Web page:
For this Journey, Freedom means simply living in Divine Presence, living in the Presence of God. In a conscious mind, this freedom can be the undercurrent of all activity—of the mind, body, and emotions.
In a way, all the previous and following Journeys are sub-sets of a Journey of Freedom. The Journeys of Purpose, Healing, Worth, Fulfillment, Heart, Abundance, etc., encourage the active, conscious strengthening of the awareness and understanding of Divine Presence through those different aspects. A Journey of Freedom is the ultimate journey—the reason for all the other Journeys, the “goal” of every journey—every journey of life, every path we walk, from our families-friends-relationships to the work we choose or don’t choose, to our health and body. A Journey of Freedom is one step, but it’s a step that puts these other steps in a larger context.
God is infinite. Love is infinite. No matter how far you’ve come, no matter how much Divine Presence you think-feel-be, there is always more. Always.
My personal evolution of becoming acquainted with my own Divine Presence and my relationship with God has shown me that the Ultimate Journey of Freedom is the only worthwhile journey there is. It’s the only thing I can bring to all my activities that assures me of Love, that helps me feel fulfilled, that shifts my experience of “negative” situations into loving ones, into Peace and Acceptance. It brings a state of mind that feels natural and easy; I feel light and unburdened, trusting and peaceful.
Bringing Divine Presence into worldly activity is a top-down approach. In meditating/contemplating Love and learning to understand that Love as the Self is the top. Bringing that Love-as-Self into relationships, work, finances, etc., is the down.
There is also the bottom-up approach. We live in a material world with habits, routines, material goods, work, and other people. This is the bottom. As we learn to evolve our material surroundings and create circumstances that are more loving and beneficial for more people, we are lifting them up so that the structures we have in our lives can express more Love.
As our mental state gains more capacity for Love, our desire to evolve our material state to resonate with that Love comes more easily and naturally. As we evolve our material state to express Love more easily and naturally, we make room for an infusion of more Love into the material state. When used consciously, the top-down, bottom-up approaches work hand-in-hand, like a cycle of release and realization.
It’s very freeing.
There are some things I will be working on during this Journey, some aspects of my own obscurations that have recently been brought to my awareness. I need to look at some things I can sense within, which I can feel affecting me, hindering me from expressing more of my Divine Presence. I can feel these things hovering, weighing me down. I feel resistant to looking; I feel resistant to seeing, I feel resistant to transforming. This is why I must look, see, and transform. Here are some of the things I know about this right now:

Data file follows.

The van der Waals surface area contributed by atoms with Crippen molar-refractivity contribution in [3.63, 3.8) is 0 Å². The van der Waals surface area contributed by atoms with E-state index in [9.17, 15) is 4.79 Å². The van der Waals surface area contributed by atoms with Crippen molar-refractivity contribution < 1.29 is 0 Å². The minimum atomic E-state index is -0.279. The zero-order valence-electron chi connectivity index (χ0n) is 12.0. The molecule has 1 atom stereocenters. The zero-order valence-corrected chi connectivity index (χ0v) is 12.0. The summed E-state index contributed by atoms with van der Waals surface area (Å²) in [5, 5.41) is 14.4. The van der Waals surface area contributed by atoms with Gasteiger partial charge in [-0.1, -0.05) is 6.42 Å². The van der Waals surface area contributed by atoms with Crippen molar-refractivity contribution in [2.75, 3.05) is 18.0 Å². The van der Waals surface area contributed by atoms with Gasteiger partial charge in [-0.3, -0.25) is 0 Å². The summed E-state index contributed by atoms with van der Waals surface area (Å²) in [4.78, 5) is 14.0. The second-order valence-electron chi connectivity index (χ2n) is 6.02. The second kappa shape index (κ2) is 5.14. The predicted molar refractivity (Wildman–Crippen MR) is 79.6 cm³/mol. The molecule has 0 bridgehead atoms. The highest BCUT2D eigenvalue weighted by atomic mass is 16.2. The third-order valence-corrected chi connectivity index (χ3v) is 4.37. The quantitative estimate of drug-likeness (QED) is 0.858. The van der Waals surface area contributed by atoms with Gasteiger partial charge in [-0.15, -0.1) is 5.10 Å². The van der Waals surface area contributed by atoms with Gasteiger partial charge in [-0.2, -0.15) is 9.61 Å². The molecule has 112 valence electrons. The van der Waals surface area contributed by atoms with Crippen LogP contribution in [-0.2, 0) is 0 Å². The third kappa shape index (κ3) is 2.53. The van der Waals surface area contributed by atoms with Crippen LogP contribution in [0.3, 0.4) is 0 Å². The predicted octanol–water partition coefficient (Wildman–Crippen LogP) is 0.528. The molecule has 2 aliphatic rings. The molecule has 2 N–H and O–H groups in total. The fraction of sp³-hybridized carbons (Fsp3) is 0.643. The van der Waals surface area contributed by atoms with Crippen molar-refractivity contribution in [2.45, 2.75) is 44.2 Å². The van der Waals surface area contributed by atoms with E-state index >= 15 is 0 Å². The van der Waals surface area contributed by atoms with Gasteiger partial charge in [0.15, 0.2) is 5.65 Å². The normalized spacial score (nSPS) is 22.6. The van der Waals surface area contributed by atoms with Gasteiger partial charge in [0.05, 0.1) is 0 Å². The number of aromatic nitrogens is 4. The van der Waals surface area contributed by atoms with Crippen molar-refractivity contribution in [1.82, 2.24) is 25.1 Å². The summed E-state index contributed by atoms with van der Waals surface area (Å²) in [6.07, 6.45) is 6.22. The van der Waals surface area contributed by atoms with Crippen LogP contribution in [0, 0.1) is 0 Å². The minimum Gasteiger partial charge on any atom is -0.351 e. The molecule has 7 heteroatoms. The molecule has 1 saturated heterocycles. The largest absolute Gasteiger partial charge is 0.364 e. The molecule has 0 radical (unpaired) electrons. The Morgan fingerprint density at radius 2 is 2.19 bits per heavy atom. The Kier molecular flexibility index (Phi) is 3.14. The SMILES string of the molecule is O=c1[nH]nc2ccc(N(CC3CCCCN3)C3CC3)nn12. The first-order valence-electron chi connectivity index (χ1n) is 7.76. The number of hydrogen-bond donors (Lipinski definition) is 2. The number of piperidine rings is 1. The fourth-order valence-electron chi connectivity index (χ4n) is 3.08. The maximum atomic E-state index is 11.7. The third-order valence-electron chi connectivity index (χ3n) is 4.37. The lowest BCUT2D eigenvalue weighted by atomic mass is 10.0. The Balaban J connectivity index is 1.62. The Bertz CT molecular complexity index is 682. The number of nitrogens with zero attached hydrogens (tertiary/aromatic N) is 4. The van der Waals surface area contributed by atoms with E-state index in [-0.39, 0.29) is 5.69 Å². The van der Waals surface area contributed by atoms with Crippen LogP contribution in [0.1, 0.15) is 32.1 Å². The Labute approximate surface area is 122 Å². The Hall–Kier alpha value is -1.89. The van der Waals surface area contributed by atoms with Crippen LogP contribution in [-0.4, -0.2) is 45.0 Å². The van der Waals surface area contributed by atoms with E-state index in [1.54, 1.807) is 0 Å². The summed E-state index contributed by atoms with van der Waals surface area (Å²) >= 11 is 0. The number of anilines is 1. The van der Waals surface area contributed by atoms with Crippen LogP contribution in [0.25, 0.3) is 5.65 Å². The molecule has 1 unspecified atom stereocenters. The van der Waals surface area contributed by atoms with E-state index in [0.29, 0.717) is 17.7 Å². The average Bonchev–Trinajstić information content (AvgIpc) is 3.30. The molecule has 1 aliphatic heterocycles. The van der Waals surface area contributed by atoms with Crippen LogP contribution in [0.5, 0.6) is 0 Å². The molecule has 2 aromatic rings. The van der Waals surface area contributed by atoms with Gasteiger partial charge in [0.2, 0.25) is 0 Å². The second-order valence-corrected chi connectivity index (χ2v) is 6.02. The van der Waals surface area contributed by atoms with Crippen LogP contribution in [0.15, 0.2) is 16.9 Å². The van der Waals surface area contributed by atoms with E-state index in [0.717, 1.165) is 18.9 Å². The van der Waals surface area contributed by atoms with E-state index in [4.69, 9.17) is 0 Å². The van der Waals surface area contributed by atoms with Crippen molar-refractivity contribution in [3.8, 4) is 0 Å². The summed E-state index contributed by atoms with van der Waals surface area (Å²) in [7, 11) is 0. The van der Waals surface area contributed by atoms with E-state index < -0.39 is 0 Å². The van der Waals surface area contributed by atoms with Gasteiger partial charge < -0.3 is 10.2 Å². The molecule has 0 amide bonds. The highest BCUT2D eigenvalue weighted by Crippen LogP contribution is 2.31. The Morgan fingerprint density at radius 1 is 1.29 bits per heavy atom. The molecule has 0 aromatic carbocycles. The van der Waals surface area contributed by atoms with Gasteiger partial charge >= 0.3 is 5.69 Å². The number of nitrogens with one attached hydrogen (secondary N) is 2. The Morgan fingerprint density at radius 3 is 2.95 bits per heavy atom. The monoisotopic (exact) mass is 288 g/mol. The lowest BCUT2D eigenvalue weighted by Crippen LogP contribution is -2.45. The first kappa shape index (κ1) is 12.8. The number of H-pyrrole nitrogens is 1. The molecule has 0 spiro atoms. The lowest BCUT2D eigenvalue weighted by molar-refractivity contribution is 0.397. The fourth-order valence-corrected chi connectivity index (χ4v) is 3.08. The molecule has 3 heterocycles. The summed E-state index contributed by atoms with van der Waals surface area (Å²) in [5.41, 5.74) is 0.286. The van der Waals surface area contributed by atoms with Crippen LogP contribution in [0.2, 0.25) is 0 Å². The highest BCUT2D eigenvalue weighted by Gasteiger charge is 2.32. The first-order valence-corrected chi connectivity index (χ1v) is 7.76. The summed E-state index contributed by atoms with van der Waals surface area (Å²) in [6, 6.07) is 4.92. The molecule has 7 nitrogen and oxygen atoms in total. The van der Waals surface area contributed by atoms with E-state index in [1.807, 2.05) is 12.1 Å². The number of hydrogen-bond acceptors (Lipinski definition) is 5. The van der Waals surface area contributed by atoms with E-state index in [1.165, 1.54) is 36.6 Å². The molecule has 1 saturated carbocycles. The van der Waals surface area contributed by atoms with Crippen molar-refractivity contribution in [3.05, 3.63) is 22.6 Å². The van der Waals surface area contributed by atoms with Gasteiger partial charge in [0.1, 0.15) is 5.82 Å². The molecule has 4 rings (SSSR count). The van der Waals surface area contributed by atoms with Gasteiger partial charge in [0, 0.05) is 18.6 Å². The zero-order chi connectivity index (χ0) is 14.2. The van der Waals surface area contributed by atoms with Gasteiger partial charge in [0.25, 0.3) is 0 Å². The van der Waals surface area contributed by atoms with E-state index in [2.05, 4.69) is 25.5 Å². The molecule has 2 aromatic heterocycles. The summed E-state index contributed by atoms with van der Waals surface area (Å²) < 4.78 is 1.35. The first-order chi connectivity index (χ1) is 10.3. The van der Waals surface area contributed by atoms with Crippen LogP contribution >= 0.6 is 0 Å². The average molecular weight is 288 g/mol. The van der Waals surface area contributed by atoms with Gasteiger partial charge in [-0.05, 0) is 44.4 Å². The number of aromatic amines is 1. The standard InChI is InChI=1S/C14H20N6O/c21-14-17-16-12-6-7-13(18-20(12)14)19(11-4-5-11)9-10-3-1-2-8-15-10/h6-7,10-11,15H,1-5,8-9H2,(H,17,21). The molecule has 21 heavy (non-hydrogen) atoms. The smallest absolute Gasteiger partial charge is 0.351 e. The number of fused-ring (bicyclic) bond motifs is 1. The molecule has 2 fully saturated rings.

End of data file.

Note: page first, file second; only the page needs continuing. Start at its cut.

- There is something about pride. I want to think I am doing something. I want to think what I am doing is important. What this translates into (for me, at the moment) is a rejection of God: “It’s all about me. I don’t need God. I don’t need help. I can do this alone.” (And… yes… a part of me is looking at myself shaking its head.)
- There is something about fear of surrender. If you’ve followed any of these Journeys, you know I’ve been working on surrender for a while. Here it is…again.
- There is something about fear of losing my mind. I noticed this one when I was reading In the Presence of Masters. Here is the section I read:
The Buddha taught three different approaches on three separate occasions. These are known as the Three Turnings of the Wheel, but they can be summed up in a single phrase: “Mind; there is no mind; mind is luminosity.”
The first, “Mind,” refers to the first set of teachings and shows that the Buddha taught that there is a “mind.” This was to dispel the nihilistic view that there is no heaven, no hell, no cause and effect. Then, when the Buddha said, “There is no mind,” he meant that mind is just a concept and that there is no such thing as a truly existing mind. Finally, when he said, “Mind is luminous,” he was referring to Buddha-nature, the undeluded or primordially existing wisdom.
Dzongsar Khyentse Rinpoche
In the Presence of Masters edited by Reginald Ray, page 12
When I read, “there is no mind,” it was like lightning struck my body, scrambling all my circuits: What!? What do you mean there is no mind!? How does that make sense? Who am I without my mind? What does that make me without my mind??” I was in a bit of a panic. The wisdom of the passage eluded me. I felt a clinching, a holding-onto, a clinging to my mind…a fear of losing my mind.
Perhaps you can see how this relates to both pride and fear of surrender?
- All of the above led to a recognition of a fear of not being in control.
The first step is awareness. The Journey has begun!